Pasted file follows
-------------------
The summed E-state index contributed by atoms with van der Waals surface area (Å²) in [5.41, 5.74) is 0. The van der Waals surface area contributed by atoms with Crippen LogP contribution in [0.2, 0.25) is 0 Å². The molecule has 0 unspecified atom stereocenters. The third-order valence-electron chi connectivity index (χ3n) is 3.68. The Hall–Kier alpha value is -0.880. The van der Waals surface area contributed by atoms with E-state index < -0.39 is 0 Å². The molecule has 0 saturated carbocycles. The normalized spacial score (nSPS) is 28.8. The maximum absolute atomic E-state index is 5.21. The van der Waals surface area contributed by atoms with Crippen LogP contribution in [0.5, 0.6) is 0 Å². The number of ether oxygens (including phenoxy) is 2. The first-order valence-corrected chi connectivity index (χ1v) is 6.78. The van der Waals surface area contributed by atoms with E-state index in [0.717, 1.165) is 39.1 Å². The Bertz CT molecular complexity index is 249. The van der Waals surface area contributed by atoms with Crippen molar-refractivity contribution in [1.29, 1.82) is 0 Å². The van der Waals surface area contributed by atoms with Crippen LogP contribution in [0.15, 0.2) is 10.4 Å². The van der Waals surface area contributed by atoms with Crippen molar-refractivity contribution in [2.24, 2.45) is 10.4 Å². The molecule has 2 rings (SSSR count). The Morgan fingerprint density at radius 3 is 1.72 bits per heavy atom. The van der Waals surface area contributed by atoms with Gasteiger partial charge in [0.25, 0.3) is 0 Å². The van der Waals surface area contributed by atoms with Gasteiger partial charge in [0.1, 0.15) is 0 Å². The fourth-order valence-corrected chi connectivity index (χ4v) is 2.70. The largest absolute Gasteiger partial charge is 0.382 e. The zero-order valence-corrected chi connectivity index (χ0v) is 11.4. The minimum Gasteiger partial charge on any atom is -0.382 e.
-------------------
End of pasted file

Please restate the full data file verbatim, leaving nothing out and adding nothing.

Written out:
The summed E-state index contributed by atoms with van der Waals surface area (Å²) in [5.41, 5.74) is 0. The van der Waals surface area contributed by atoms with Crippen LogP contribution in [0.2, 0.25) is 0 Å². The molecule has 0 unspecified atom stereocenters. The third-order valence-electron chi connectivity index (χ3n) is 3.68. The Hall–Kier alpha value is -0.880. The van der Waals surface area contributed by atoms with E-state index < -0.39 is 0 Å². The molecule has 0 saturated carbocycles. The normalized spacial score (nSPS) is 28.8. The maximum absolute atomic E-state index is 5.21. The van der Waals surface area contributed by atoms with Crippen LogP contribution in [0.5, 0.6) is 0 Å². The number of ether oxygens (including phenoxy) is 2. The first-order valence-corrected chi connectivity index (χ1v) is 6.78. The van der Waals surface area contributed by atoms with E-state index in [0.717, 1.165) is 39.1 Å². The Bertz CT molecular complexity index is 249. The van der Waals surface area contributed by atoms with Crippen molar-refractivity contribution in [1.29, 1.82) is 0 Å². The van der Waals surface area contributed by atoms with Crippen LogP contribution in [0.15, 0.2) is 10.4 Å². The van der Waals surface area contributed by atoms with Crippen molar-refractivity contribution in [2.24, 2.45) is 10.4 Å². The molecule has 2 rings (SSSR count). The Morgan fingerprint density at radius 3 is 1.72 bits per heavy atom. The van der Waals surface area contributed by atoms with Gasteiger partial charge in [0.25, 0.3) is 0 Å². The van der Waals surface area contributed by atoms with Gasteiger partial charge in [0.1, 0.15) is 0 Å². The fourth-order valence-corrected chi connectivity index (χ4v) is 2.70. The largest absolute Gasteiger partial charge is 0.382 e. The zero-order valence-corrected chi connectivity index (χ0v) is 11.4. The minimum Gasteiger partial charge on any atom is -0.382 e.